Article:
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Bisphenol A Tied to Health Problems

Study Shows Plastic Chemical Linked to Heart Disease, Diabetes; Industry Says No Proof Bisphenol A Is to Blame

Industry Responds continued...

The American Chemistry Council replied by email with a statement underscoring the limitations mentioned in the study. Because of those limitations, "this new  study cannot support a conclusion that bisphenol A causes any disease," Steven G. Hentges, PhD, of the American Chemistry Council's Polycarbonate/BPA Global Group, states in a news release. "The weight of scientific evidence continues to support the conclusion of governments worldwide that bisphenol A is not a significant health concern at the trace levels present in some consumer products," Hentges states.

The council doesn't totally dismiss the study, but it sees the study as being "primarily useful for generating hypotheses that can be tested with more appropriate experiments or analyses," states the council's news release.

The North American Metal Packaging Alliance (NAMPA) also emailed a statement, which points out that study participants only provided one urine sample, and that the body "quickly and efficiently" eliminates bisphenol A through urine. "To suggest that BPA concentrations measured at a single point in time during the process of elimination from the body correlate in any way directly with serious chronic disorders is entirely unsupported and an unsubstantiated scientific leap," states NAMPA, adding that "while the study raises interesting questions, it provides no scientifically defensible answers" and requires further research.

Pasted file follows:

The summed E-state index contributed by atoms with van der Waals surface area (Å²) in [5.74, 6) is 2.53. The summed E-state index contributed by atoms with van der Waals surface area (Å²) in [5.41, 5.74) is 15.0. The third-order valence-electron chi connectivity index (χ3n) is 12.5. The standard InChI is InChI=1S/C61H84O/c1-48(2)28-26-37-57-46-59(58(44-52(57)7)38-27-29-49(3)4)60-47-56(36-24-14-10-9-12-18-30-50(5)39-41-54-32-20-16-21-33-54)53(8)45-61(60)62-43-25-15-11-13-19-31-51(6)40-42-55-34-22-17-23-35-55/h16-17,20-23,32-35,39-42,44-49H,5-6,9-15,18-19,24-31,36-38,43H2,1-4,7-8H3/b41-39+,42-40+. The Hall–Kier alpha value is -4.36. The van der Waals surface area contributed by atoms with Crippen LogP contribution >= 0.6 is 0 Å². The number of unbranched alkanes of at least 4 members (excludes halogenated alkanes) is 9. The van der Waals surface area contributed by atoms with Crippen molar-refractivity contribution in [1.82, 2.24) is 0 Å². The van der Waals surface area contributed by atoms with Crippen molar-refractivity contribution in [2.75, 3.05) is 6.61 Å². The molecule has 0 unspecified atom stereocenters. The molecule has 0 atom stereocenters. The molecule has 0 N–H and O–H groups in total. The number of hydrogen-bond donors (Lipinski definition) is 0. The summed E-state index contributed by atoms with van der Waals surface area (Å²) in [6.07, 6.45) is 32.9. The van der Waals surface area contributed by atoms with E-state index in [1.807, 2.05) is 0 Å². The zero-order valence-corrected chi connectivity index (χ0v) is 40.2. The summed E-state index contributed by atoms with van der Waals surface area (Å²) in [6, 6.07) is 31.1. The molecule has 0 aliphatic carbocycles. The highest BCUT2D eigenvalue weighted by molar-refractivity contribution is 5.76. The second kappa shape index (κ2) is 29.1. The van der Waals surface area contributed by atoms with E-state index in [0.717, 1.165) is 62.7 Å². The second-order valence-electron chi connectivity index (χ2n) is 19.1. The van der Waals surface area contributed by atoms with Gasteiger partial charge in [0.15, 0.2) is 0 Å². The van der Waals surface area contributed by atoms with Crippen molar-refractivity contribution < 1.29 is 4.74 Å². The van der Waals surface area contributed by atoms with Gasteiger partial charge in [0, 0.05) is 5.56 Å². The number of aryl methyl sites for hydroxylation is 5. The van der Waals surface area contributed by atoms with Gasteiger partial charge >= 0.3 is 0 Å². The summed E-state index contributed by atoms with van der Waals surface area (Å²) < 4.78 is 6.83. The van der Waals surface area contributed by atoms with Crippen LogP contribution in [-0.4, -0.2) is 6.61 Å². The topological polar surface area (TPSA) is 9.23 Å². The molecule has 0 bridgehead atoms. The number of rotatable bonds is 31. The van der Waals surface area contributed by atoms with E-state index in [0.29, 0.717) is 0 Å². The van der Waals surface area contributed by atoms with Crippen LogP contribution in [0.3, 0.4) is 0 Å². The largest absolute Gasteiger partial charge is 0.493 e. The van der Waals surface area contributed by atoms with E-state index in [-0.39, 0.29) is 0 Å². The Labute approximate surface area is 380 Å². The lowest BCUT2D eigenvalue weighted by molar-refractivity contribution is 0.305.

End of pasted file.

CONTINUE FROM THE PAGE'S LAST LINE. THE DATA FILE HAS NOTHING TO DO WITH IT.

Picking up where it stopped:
Nutritionist's View

The CSPI's Schardt notes that in lab tests on animals, the biggest risks appeared to be to young animals, but Melzer's team found risks in adults, including people too old to have been exposed to bisphenol A as kids.

"So that's a mystery: If they were being harmed by BPA, when did this happen?" asks Schardt.

Like Melzer, Schardt calls for more research.

"One can't expect the government to make a 180-degree turn based on one study like this," says Schardt. "It underscores the need for more research on BPA. We need to get to the bottom of this, we need to find out what, if anything, BPA is doing to us."

Schardt says there's not enough evidence yet to call for a ban on bisphenol A, but he suggests that parents may want to consider using bisphenol A-free containers for babies and kids.

As for adults, "you don't really want to make drastic changes in your lifestyle based on one study," says Schardt. "Of course, people are free to try to avoid BPA but again, they're not going to avoid it entirely because it's just everywhere."

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